Alcoholism refers to serious drinking problems, which persist even though adversely affecting all or some of the following aspects in the Individual’s life – interpersonal relationships, occupational and/or social functioning, physical and/or psychological health. A person suffering from alcoholism either ‘abuses’ alcohol or becomes physically ‘dependent’ on it.
Alcohol abuse is when drinking habits become detrimental, either physically or mentally, for the Individual ? e.g. drinking while driving, neglecting duties in the house or at work because of drinking. These drinking habits continue, despite causing interpersonal, social or legal problems.
Individuals who abuse alcohol, however, have some control over their drinking, even though their drinking habits are self destructive. They have not, as yet, become dependent on alcohol and so do not experience withdrawal symptoms if they do not drink. It is this that differentiates alcohol abuse from alcohol dependence.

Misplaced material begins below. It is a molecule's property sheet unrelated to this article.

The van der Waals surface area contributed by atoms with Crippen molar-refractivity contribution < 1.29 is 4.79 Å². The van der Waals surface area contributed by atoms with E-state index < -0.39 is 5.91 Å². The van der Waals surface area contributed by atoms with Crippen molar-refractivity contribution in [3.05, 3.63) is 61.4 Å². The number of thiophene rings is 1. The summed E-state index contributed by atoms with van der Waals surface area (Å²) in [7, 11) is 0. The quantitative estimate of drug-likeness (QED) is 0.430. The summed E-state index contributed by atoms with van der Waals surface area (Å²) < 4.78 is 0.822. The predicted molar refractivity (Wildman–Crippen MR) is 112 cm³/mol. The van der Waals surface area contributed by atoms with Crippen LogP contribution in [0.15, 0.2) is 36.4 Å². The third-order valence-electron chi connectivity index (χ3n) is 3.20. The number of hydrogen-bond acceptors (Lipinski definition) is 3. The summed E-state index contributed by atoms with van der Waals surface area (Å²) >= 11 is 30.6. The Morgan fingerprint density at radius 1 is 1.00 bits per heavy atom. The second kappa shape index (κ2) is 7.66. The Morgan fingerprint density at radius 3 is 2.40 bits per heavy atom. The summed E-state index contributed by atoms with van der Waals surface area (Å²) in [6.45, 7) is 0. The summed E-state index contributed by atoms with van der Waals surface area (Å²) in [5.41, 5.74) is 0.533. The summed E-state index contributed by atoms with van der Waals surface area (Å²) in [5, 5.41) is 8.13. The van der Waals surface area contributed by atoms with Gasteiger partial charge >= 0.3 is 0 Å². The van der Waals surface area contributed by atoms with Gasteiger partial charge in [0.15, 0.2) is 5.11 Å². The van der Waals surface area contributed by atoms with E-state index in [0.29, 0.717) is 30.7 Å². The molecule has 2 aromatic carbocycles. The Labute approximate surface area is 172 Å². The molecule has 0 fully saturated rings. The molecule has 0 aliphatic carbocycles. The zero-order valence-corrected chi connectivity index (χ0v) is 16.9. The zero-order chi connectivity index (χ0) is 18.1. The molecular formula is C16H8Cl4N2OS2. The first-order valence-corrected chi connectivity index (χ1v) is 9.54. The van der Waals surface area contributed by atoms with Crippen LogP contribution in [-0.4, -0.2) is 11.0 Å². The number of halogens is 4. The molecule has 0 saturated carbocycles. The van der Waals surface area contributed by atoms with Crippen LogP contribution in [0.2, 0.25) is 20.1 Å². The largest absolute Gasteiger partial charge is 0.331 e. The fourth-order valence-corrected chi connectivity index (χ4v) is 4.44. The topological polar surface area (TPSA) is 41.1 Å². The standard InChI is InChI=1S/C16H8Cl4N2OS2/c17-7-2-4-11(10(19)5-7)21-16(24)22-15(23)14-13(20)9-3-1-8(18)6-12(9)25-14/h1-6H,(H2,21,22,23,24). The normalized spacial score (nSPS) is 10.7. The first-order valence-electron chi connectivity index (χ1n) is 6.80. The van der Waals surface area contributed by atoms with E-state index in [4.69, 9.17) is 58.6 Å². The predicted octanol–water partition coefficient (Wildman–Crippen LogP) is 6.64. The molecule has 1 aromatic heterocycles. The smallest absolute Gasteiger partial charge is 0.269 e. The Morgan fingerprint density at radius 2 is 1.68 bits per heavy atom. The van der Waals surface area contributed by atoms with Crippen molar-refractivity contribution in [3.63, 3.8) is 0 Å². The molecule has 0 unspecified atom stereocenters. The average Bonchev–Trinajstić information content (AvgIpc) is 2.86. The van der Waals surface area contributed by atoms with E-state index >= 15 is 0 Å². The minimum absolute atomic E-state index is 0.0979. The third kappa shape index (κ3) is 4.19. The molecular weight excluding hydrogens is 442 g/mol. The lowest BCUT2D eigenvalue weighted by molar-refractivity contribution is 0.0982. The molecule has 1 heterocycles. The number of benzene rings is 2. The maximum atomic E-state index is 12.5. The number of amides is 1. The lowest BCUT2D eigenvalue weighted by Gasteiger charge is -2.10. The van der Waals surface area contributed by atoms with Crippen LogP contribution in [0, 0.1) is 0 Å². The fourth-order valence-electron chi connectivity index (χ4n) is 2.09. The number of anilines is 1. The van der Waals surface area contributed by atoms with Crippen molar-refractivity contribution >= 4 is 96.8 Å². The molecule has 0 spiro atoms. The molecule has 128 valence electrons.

Not all individuals who abuse alcohol become dependent on it. However, continued alcohol abuse can lead to alcohol dependence, whereby an individual loses control over his or her drinking. An individual, who has become dependent on alcohol, experiences strong cravings to consume alcohol and is unable to quit drinking, even though it might be causing him or her to get into trouble, repeatedly ? be it with family, at work or even with the law.
Alcohol dependence is characterized by a strong need or compulsion to drink (cravings), impaired control or an inability to limit one’s drinking, physical dependence which causes withdrawal symptoms (tremors, sweating, nausea etc) if alcohol is not consumed and lastly, tolerance, which results in increased alcohol intake to experience the same effects.
Once an individual becomes addicted to alcohol (physically and/or psychologically), their whole life begins to revolve around getting and drinking alcohol. People who become physically dependent on alcohol usually cannot stop drinking on their own and need outside help. They usually have a history of repeatedly trying to quit, but being unable to do so.